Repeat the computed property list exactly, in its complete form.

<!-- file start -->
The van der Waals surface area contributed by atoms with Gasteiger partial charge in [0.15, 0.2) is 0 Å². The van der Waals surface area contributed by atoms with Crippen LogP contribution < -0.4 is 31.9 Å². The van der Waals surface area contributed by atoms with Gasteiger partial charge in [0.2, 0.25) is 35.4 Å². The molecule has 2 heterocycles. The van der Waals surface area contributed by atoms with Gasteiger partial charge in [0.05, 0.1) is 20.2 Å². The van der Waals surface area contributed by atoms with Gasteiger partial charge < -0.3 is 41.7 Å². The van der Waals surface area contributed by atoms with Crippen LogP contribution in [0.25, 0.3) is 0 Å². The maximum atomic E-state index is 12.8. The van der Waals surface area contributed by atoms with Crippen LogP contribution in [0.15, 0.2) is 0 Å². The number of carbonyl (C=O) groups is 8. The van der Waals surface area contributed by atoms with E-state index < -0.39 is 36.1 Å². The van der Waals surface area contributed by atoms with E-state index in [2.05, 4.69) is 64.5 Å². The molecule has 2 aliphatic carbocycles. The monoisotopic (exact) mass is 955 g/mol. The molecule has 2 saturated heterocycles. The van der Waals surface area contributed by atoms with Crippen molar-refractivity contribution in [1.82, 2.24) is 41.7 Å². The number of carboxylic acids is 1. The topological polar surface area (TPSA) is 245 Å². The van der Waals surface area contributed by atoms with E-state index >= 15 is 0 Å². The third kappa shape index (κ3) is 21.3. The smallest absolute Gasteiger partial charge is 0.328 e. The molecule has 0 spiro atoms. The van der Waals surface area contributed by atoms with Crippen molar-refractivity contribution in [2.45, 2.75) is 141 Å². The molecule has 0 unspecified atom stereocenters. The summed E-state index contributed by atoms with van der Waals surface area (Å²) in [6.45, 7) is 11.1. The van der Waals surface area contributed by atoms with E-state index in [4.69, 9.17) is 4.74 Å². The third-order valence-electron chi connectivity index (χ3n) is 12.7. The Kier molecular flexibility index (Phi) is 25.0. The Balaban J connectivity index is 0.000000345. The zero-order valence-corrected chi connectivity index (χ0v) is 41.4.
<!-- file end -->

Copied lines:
The van der Waals surface area contributed by atoms with Gasteiger partial charge in [0.15, 0.2) is 0 Å². The van der Waals surface area contributed by atoms with Crippen LogP contribution < -0.4 is 31.9 Å². The van der Waals surface area contributed by atoms with Gasteiger partial charge in [0.2, 0.25) is 35.4 Å². The molecule has 2 heterocycles. The van der Waals surface area contributed by atoms with Gasteiger partial charge in [0.05, 0.1) is 20.2 Å². The van der Waals surface area contributed by atoms with Gasteiger partial charge < -0.3 is 41.7 Å². The van der Waals surface area contributed by atoms with Crippen LogP contribution in [0.25, 0.3) is 0 Å². The maximum atomic E-state index is 12.8. The van der Waals surface area contributed by atoms with Crippen LogP contribution in [0.15, 0.2) is 0 Å². The number of carbonyl (C=O) groups is 8. The van der Waals surface area contributed by atoms with E-state index < -0.39 is 36.1 Å². The van der Waals surface area contributed by atoms with E-state index in [2.05, 4.69) is 64.5 Å². The molecule has 2 aliphatic carbocycles. The monoisotopic (exact) mass is 955 g/mol. The molecule has 2 saturated heterocycles. The van der Waals surface area contributed by atoms with Crippen molar-refractivity contribution in [1.82, 2.24) is 41.7 Å². The number of carboxylic acids is 1. The topological polar surface area (TPSA) is 245 Å². The van der Waals surface area contributed by atoms with E-state index >= 15 is 0 Å². The third kappa shape index (κ3) is 21.3. The smallest absolute Gasteiger partial charge is 0.328 e. The molecule has 0 spiro atoms. The van der Waals surface area contributed by atoms with Crippen molar-refractivity contribution in [2.45, 2.75) is 141 Å². The molecule has 0 unspecified atom stereocenters. The summed E-state index contributed by atoms with van der Waals surface area (Å²) in [6.45, 7) is 11.1. The van der Waals surface area contributed by atoms with E-state index in [4.69, 9.17) is 4.74 Å². The third-order valence-electron chi connectivity index (χ3n) is 12.7. The Kier molecular flexibility index (Phi) is 25.0. The Balaban J connectivity index is 0.000000345. The zero-order valence-corrected chi connectivity index (χ0v) is 41.4.